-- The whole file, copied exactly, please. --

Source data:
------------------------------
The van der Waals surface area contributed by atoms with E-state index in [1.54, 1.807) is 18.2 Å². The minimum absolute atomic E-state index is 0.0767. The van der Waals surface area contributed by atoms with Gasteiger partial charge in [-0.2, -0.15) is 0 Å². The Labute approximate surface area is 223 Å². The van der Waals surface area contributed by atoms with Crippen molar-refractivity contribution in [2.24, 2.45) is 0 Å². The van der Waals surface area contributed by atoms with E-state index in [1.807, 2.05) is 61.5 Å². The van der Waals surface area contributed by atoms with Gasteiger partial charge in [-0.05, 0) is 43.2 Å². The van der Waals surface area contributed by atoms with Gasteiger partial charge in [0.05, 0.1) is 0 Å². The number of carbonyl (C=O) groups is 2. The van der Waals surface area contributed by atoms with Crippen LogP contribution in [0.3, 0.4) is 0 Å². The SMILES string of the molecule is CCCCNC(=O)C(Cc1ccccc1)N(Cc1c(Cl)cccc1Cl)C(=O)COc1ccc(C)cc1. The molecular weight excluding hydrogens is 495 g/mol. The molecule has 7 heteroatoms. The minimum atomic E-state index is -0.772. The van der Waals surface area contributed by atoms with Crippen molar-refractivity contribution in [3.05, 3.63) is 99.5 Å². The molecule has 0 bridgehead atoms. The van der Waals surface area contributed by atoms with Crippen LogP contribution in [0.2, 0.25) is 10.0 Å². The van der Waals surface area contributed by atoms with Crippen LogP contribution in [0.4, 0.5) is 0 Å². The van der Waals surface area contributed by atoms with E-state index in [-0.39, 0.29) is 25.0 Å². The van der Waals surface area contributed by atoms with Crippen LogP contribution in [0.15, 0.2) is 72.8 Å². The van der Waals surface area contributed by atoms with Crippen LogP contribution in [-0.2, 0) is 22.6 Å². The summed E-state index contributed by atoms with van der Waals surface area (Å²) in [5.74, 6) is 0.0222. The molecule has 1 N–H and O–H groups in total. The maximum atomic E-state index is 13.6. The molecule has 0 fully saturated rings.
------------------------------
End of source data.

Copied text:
The van der Waals surface area contributed by atoms with E-state index in [1.54, 1.807) is 18.2 Å². The minimum absolute atomic E-state index is 0.0767. The van der Waals surface area contributed by atoms with Gasteiger partial charge in [-0.2, -0.15) is 0 Å². The Labute approximate surface area is 223 Å². The van der Waals surface area contributed by atoms with Crippen molar-refractivity contribution in [2.24, 2.45) is 0 Å². The van der Waals surface area contributed by atoms with E-state index in [1.807, 2.05) is 61.5 Å². The van der Waals surface area contributed by atoms with Gasteiger partial charge in [-0.05, 0) is 43.2 Å². The van der Waals surface area contributed by atoms with Gasteiger partial charge in [0.05, 0.1) is 0 Å². The number of carbonyl (C=O) groups is 2. The van der Waals surface area contributed by atoms with Crippen LogP contribution in [0.3, 0.4) is 0 Å². The SMILES string of the molecule is CCCCNC(=O)C(Cc1ccccc1)N(Cc1c(Cl)cccc1Cl)C(=O)COc1ccc(C)cc1. The molecular weight excluding hydrogens is 495 g/mol. The molecule has 7 heteroatoms. The minimum atomic E-state index is -0.772. The van der Waals surface area contributed by atoms with Crippen molar-refractivity contribution in [3.05, 3.63) is 99.5 Å². The molecule has 0 bridgehead atoms. The van der Waals surface area contributed by atoms with Crippen LogP contribution in [0.2, 0.25) is 10.0 Å². The van der Waals surface area contributed by atoms with Crippen LogP contribution in [0.4, 0.5) is 0 Å². The van der Waals surface area contributed by atoms with E-state index in [-0.39, 0.29) is 25.0 Å². The van der Waals surface area contributed by atoms with Crippen LogP contribution in [0.15, 0.2) is 72.8 Å². The van der Waals surface area contributed by atoms with Crippen LogP contribution in [-0.2, 0) is 22.6 Å². The summed E-state index contributed by atoms with van der Waals surface area (Å²) in [5.74, 6) is 0.0222. The molecule has 1 N–H and O–H groups in total. The maximum atomic E-state index is 13.6. The molecule has 0 fully saturated rings.